While many decry the quality (or rather the lack thereof) of Beaujolais Nouveau, I have always enjoyed the quasi-holiday and, if not the wine itself (which, in fact, I generally do), then what it stood for: a celebration of the arrival and completion of yet another harvest. Another year of toil in the soil and effort in the winery.

We can easily see the bounty of the year’s harvest in the cornucopia of fruits and vegetables in the farmer’s market. But, unlike fresh grapes (and other produce), which provide immediate gratification from vine to vendor, wine takes time to make.

Wines like Beaujolais Nouveau are the exception, going from grape to glass in just a few weeks. It may not be complex and age-worthy, nor is it meant to, rather, it is fresh and fruity and a reminder of what is to come with more time and effort… other wines from this vintage. A time to celebrate the season and give thanks for what Mother Nature has once again provided.

Without the usual Beaujolais Day hoopla, something seemed missing. But, the arrival of Macari’s Early Wine 2015 gave me my much-needed fix. The grapes for this Chardonnay wine were harvested in early September, making their way to bottle by the end of October and released during the first week of November.

On the evening before Thanksgiving, I took a moment to open up this wine and pause and reflect on my deep gratitude in anticipation of the following day’s holiday. I also took time to reflect on what was in the glass – white floral and peach aromas; slightly off-dry palate with vibrant acidity; citrus, peach and floral flavors; and a long finish.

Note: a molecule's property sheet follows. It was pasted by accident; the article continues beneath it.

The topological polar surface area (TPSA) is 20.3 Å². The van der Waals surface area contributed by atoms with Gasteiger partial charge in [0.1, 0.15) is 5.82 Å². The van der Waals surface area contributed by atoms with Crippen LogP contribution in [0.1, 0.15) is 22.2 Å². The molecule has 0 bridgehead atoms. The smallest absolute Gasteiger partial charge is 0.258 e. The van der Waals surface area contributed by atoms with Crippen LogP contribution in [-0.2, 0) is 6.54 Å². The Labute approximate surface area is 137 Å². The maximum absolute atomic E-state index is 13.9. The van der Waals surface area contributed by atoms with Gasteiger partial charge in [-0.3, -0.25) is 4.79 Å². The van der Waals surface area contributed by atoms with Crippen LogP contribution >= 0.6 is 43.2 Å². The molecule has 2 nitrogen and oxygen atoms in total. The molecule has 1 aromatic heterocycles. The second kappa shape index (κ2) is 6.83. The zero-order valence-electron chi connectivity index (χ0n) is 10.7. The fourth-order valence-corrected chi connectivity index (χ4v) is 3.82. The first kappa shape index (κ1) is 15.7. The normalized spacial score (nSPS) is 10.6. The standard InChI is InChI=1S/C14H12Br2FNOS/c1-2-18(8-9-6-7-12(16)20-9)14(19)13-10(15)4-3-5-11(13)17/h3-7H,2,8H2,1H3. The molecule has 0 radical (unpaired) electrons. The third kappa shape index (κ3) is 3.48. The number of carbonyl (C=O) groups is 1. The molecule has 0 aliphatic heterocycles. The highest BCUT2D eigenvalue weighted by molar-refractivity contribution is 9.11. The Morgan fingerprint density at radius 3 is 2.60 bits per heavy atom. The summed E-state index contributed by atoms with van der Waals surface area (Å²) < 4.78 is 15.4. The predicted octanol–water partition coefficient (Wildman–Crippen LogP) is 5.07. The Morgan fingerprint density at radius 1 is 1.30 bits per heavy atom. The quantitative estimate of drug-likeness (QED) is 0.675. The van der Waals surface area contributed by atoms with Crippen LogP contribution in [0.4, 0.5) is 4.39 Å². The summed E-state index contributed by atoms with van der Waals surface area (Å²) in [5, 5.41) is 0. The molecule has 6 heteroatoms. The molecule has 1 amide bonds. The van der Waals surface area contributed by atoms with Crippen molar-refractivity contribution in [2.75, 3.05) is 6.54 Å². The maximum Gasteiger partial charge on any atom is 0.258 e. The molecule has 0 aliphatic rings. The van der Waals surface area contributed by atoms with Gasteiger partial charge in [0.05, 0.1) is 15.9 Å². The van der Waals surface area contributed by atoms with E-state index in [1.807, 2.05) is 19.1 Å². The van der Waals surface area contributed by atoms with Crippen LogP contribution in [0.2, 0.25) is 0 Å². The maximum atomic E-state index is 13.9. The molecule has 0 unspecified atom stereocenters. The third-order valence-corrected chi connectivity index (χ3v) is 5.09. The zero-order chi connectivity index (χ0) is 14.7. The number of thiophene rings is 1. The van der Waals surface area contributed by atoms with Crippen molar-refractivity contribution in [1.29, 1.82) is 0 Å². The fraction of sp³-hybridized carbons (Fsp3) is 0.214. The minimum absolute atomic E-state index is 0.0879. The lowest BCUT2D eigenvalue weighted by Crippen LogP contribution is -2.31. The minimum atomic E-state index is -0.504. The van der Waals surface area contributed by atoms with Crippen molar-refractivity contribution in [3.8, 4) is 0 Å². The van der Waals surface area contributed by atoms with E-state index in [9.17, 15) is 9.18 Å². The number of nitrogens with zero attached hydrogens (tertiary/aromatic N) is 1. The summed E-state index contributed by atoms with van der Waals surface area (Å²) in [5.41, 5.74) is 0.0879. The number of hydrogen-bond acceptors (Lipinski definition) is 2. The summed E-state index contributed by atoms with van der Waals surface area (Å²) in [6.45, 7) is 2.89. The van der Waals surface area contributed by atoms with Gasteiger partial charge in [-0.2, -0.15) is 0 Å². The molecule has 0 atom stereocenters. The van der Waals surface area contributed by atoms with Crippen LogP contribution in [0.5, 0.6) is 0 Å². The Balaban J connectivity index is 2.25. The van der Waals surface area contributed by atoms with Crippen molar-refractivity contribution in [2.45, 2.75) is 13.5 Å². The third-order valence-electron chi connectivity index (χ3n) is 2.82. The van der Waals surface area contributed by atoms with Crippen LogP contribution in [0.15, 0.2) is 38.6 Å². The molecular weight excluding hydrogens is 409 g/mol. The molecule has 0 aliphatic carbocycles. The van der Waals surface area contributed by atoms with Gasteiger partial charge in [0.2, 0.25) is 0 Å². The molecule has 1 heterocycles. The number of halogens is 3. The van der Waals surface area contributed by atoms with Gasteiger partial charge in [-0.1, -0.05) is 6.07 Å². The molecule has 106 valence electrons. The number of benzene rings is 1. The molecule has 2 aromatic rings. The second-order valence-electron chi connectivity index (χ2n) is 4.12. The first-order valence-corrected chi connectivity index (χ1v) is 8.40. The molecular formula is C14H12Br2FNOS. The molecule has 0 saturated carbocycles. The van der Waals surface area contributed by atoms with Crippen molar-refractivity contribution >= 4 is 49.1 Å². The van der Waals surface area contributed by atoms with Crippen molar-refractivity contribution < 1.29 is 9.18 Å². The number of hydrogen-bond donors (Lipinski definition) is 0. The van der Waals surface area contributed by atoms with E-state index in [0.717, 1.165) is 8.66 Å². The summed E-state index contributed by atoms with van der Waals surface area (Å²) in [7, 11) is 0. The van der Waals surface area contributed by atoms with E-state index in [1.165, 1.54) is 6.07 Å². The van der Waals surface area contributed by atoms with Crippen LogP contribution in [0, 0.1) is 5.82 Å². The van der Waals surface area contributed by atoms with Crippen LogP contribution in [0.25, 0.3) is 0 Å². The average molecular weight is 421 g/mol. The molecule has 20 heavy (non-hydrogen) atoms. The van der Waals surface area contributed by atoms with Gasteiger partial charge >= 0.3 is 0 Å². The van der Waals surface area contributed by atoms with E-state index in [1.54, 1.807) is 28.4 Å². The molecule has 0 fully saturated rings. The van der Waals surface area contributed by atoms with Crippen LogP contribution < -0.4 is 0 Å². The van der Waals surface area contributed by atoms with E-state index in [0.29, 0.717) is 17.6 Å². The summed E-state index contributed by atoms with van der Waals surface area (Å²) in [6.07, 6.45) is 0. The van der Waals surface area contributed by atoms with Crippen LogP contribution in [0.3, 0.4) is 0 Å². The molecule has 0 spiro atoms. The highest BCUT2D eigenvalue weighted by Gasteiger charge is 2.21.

And, more importantly, I took time to notice what the wine reflected back: the remembrance of the freshness of summer as we head into winter; the long days of toil and effort in the vineyard; the gentle care taken by Kelly Urbanik in the winery; and the promise of what is to come from the other fruits of 2015’s labor.

Buying German Wine – Understanding the Label

Sprechen Sie Deutsch (Do you speak German)? Looking at the text on German wine labels, it is leichter gesagt als getan (easier said than done), or, more correctly, easier said than understood. And, for that matter, it isn’t even very easy to say.

If wine labels are generally intimidating to the uninitiated, German wine labels are among the most intimidating of all – unfamiliar names; lengthy, unpronounceable terms; and just an all around use of a lot of words could scare off even the most avid wine drinker.

But, in truth, German wine labels actually provide the consumer with a wealth of information about the wine in question. You don’t need a secret decoder ring, but learning some basic German wine vocabulary will assist you in understanding what you are looking at on the wine store shelf.